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Nanomaterials (Basel). 2018 Aug 26;8(9). pii: E662. doi: 10.3390/nano8090662.

Complex Three-Dimensional Co₃O₄ Nano-Raspberry: Highly Stable and Active Low-temperature CO Oxidation Catalyst.

Author information

1
Department of Life Science and Applied Chemistry, Nagoya Institute of Technology, Nagoya 466-8555, Japan. fuchigami.teruaki@nitech.ac.jp.
2
Department of Life Science and Applied Chemistry, Nagoya Institute of Technology, Nagoya 466-8555, Japan. 30411057@stn.nitech.ac.jp.
3
Advanced Ceramics Research Center, Nagoya Institute of Technology, Gifu 507-0071, Japan. haneda.masaaki@nitech.ac.jp.
4
Frontier Research Institute for Materials Science, Nagoya Institute of Technology, Nagoya 466-8555, Japan. haneda.masaaki@nitech.ac.jp.
5
Department of Life Science and Applied Chemistry, Nagoya Institute of Technology, Nagoya 466-8555, Japan. kakimoto.kenichi@nitech.ac.jp.
6
Frontier Research Institute for Materials Science, Nagoya Institute of Technology, Nagoya 466-8555, Japan. kakimoto.kenichi@nitech.ac.jp.

Abstract

Highly stable and active low-temperature CO oxidation catalysts without noble metals are desirable to achieve a sustainable society. While zero-dimensional to three-dimensional Co₃O₄ nanoparticles show high catalytic activity, simple-structured nanocrystals easily self-aggregate and become sintered during catalytic reaction. Thus, complex three-dimensional nanostructures with high stability are of considerable interest. However, the controlled synthesis of complex nanoscale shapes remains a great challenge as no synthesis theory has been established. In this study, 100 nm raspberry-shaped nanoparticles composed of 7⁻8 nm Co₃O₄ nanoparticles were synthesized by hydrothermally treating cobalt glycolate solution with sodium sulfate. Surface single nanometer-scale structures with large surface areas of 89 m²·g-1 and abundant oxygen vacancies were produced. The sulfate ions functioned as bridging ligands to promote self-assembly and suppress particle growth. The Co₃O₄ nano-raspberry was highly stable under catalytic tests at 350 °C and achieved nearly 100% CO conversion at room temperature. The addition of bridging ligands is an effective method to control the formation of complex but ordered three-dimensional nanostructures that possessed extreme thermal and chemical stability and exhibited high performance.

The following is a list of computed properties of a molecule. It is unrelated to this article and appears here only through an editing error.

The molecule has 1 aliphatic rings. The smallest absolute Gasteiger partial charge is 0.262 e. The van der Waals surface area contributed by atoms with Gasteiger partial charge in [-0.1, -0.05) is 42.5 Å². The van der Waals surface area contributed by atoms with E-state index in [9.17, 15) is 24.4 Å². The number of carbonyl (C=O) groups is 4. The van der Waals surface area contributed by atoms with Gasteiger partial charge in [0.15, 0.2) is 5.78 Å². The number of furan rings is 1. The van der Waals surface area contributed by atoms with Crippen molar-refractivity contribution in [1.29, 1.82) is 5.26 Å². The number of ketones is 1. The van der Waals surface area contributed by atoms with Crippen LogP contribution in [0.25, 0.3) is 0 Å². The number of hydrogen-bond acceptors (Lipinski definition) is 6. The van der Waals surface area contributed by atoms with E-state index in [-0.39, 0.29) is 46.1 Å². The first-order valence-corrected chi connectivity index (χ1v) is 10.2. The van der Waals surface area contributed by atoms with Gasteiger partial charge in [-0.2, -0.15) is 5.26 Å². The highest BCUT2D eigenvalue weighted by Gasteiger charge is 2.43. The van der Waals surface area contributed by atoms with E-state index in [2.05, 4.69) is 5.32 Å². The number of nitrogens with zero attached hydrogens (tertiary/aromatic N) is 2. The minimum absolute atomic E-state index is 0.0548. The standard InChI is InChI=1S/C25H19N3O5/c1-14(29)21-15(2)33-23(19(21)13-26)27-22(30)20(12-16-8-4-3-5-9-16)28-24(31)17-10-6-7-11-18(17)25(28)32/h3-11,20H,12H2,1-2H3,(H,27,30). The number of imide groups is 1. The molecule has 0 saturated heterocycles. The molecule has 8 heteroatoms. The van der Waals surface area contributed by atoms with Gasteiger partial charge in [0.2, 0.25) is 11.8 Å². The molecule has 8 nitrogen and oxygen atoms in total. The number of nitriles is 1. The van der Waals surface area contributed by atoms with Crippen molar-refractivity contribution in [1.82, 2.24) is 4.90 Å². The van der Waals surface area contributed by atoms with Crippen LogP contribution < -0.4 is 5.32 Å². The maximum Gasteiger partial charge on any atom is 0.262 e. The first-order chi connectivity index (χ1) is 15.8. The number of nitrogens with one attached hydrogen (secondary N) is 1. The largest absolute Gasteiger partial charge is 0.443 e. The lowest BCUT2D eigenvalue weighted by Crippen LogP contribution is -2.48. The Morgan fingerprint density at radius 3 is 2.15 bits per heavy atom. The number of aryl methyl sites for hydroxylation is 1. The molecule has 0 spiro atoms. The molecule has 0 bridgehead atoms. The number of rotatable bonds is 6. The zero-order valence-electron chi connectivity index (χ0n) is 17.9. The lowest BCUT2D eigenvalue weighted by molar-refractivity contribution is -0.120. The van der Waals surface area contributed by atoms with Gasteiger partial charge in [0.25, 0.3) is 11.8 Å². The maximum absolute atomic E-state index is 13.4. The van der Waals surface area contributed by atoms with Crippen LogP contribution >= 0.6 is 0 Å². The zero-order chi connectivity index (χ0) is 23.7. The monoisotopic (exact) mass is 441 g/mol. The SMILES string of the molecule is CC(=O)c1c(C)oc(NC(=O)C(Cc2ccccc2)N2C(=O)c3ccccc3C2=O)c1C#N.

KEYWORDS:

Catalyst; Co3O4; complex three-dimensional structure; hydrothermal synthesis; low-temperature CO oxidation; morphological control; nanoparticles; stability

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